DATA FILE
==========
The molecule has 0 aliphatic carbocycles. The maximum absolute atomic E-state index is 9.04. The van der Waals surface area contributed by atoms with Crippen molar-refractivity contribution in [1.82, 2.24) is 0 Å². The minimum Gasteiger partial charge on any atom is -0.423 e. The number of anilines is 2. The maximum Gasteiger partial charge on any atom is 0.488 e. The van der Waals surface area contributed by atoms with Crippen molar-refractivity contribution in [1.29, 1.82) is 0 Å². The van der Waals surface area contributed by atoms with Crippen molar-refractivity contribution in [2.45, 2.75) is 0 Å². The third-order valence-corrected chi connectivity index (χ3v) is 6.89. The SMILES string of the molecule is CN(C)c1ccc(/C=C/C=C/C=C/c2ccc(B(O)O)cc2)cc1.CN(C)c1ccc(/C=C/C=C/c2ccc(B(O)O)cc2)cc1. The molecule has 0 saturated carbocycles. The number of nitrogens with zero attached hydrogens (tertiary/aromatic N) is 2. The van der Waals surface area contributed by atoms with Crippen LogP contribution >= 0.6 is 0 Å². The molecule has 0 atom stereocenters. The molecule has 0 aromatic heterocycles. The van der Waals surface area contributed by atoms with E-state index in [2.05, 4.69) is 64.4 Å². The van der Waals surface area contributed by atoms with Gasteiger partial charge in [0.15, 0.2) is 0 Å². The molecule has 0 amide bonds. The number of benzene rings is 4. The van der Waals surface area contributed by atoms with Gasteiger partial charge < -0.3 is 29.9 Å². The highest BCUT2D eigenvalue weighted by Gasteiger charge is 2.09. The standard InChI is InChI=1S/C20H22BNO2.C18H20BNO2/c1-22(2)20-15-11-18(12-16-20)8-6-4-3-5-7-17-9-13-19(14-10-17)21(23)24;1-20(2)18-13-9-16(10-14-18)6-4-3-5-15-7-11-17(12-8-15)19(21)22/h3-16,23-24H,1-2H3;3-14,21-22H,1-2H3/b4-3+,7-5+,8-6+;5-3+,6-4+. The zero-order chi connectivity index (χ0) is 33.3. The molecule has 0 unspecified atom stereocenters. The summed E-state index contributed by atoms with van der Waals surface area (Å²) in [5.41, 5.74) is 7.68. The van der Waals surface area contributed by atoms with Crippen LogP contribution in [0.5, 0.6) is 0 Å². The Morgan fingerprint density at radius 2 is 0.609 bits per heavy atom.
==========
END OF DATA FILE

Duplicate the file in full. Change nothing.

The molecule has 0 aliphatic carbocycles. The maximum absolute atomic E-state index is 9.04. The van der Waals surface area contributed by atoms with Crippen molar-refractivity contribution in [1.82, 2.24) is 0 Å². The minimum Gasteiger partial charge on any atom is -0.423 e. The number of anilines is 2. The maximum Gasteiger partial charge on any atom is 0.488 e. The van der Waals surface area contributed by atoms with Crippen molar-refractivity contribution in [1.29, 1.82) is 0 Å². The van der Waals surface area contributed by atoms with Crippen molar-refractivity contribution in [2.45, 2.75) is 0 Å². The third-order valence-corrected chi connectivity index (χ3v) is 6.89. The SMILES string of the molecule is CN(C)c1ccc(/C=C/C=C/C=C/c2ccc(B(O)O)cc2)cc1.CN(C)c1ccc(/C=C/C=C/c2ccc(B(O)O)cc2)cc1. The molecule has 0 saturated carbocycles. The number of nitrogens with zero attached hydrogens (tertiary/aromatic N) is 2. The van der Waals surface area contributed by atoms with Crippen LogP contribution >= 0.6 is 0 Å². The molecule has 0 atom stereocenters. The molecule has 0 aromatic heterocycles. The van der Waals surface area contributed by atoms with E-state index in [2.05, 4.69) is 64.4 Å². The van der Waals surface area contributed by atoms with Gasteiger partial charge in [0.15, 0.2) is 0 Å². The molecule has 0 amide bonds. The number of benzene rings is 4. The van der Waals surface area contributed by atoms with Gasteiger partial charge < -0.3 is 29.9 Å². The highest BCUT2D eigenvalue weighted by Gasteiger charge is 2.09. The standard InChI is InChI=1S/C20H22BNO2.C18H20BNO2/c1-22(2)20-15-11-18(12-16-20)8-6-4-3-5-7-17-9-13-19(14-10-17)21(23)24;1-20(2)18-13-9-16(10-14-18)6-4-3-5-15-7-11-17(12-8-15)19(21)22/h3-16,23-24H,1-2H3;3-14,21-22H,1-2H3/b4-3+,7-5+,8-6+;5-3+,6-4+. The zero-order chi connectivity index (χ0) is 33.3. The molecule has 0 unspecified atom stereocenters. The summed E-state index contributed by atoms with van der Waals surface area (Å²) in [5.41, 5.74) is 7.68. The van der Waals surface area contributed by atoms with Crippen LogP contribution in [0.5, 0.6) is 0 Å². The Morgan fingerprint density at radius 2 is 0.609 bits per heavy atom.